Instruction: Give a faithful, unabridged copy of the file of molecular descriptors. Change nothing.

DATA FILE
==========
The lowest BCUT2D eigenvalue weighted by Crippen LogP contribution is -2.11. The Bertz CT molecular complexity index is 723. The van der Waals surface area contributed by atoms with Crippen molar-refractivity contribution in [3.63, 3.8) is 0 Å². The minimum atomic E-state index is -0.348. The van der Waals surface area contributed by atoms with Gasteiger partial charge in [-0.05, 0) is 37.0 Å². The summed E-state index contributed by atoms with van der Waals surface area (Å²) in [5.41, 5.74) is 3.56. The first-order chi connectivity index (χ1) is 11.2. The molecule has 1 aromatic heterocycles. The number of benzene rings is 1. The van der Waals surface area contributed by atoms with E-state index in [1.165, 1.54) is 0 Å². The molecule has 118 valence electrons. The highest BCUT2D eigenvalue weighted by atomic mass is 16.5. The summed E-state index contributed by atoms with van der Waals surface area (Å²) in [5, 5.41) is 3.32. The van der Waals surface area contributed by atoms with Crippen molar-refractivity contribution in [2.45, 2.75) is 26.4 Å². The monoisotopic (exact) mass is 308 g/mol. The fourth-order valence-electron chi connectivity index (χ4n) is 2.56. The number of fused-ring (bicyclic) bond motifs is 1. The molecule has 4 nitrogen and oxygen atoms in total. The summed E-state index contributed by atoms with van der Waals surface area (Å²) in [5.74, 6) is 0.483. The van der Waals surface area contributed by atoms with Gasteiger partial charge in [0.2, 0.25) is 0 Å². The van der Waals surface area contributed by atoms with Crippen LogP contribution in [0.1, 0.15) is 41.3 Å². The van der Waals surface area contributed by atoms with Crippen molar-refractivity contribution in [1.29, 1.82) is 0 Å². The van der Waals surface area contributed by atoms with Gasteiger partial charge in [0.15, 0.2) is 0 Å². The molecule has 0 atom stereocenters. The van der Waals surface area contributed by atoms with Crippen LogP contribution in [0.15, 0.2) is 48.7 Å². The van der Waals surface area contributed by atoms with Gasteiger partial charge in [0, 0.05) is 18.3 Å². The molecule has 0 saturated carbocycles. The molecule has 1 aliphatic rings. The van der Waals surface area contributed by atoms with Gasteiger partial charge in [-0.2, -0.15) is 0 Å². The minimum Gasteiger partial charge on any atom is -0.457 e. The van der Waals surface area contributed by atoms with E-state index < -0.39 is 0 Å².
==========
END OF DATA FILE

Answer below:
The lowest BCUT2D eigenvalue weighted by Crippen LogP contribution is -2.11. The Bertz CT molecular complexity index is 723. The van der Waals surface area contributed by atoms with Crippen molar-refractivity contribution in [3.63, 3.8) is 0 Å². The minimum atomic E-state index is -0.348. The van der Waals surface area contributed by atoms with Gasteiger partial charge in [-0.05, 0) is 37.0 Å². The summed E-state index contributed by atoms with van der Waals surface area (Å²) in [5.41, 5.74) is 3.56. The first-order chi connectivity index (χ1) is 11.2. The molecule has 1 aromatic heterocycles. The number of benzene rings is 1. The van der Waals surface area contributed by atoms with E-state index in [1.165, 1.54) is 0 Å². The molecule has 118 valence electrons. The highest BCUT2D eigenvalue weighted by atomic mass is 16.5. The summed E-state index contributed by atoms with van der Waals surface area (Å²) in [5, 5.41) is 3.32. The van der Waals surface area contributed by atoms with Crippen molar-refractivity contribution in [2.45, 2.75) is 26.4 Å². The monoisotopic (exact) mass is 308 g/mol. The fourth-order valence-electron chi connectivity index (χ4n) is 2.56. The number of fused-ring (bicyclic) bond motifs is 1. The molecule has 4 nitrogen and oxygen atoms in total. The summed E-state index contributed by atoms with van der Waals surface area (Å²) in [5.74, 6) is 0.483. The van der Waals surface area contributed by atoms with Gasteiger partial charge in [0.2, 0.25) is 0 Å². The van der Waals surface area contributed by atoms with Crippen LogP contribution in [0.1, 0.15) is 41.3 Å². The van der Waals surface area contributed by atoms with Crippen molar-refractivity contribution in [1.29, 1.82) is 0 Å². The van der Waals surface area contributed by atoms with Gasteiger partial charge in [0.15, 0.2) is 0 Å². The molecule has 0 atom stereocenters. The van der Waals surface area contributed by atoms with Crippen LogP contribution in [0.15, 0.2) is 48.7 Å². The van der Waals surface area contributed by atoms with Gasteiger partial charge in [0, 0.05) is 18.3 Å². The molecule has 0 saturated carbocycles. The molecule has 1 aliphatic rings. The van der Waals surface area contributed by atoms with Gasteiger partial charge in [-0.2, -0.15) is 0 Å². The minimum Gasteiger partial charge on any atom is -0.457 e. The van der Waals surface area contributed by atoms with E-state index < -0.39 is 0 Å².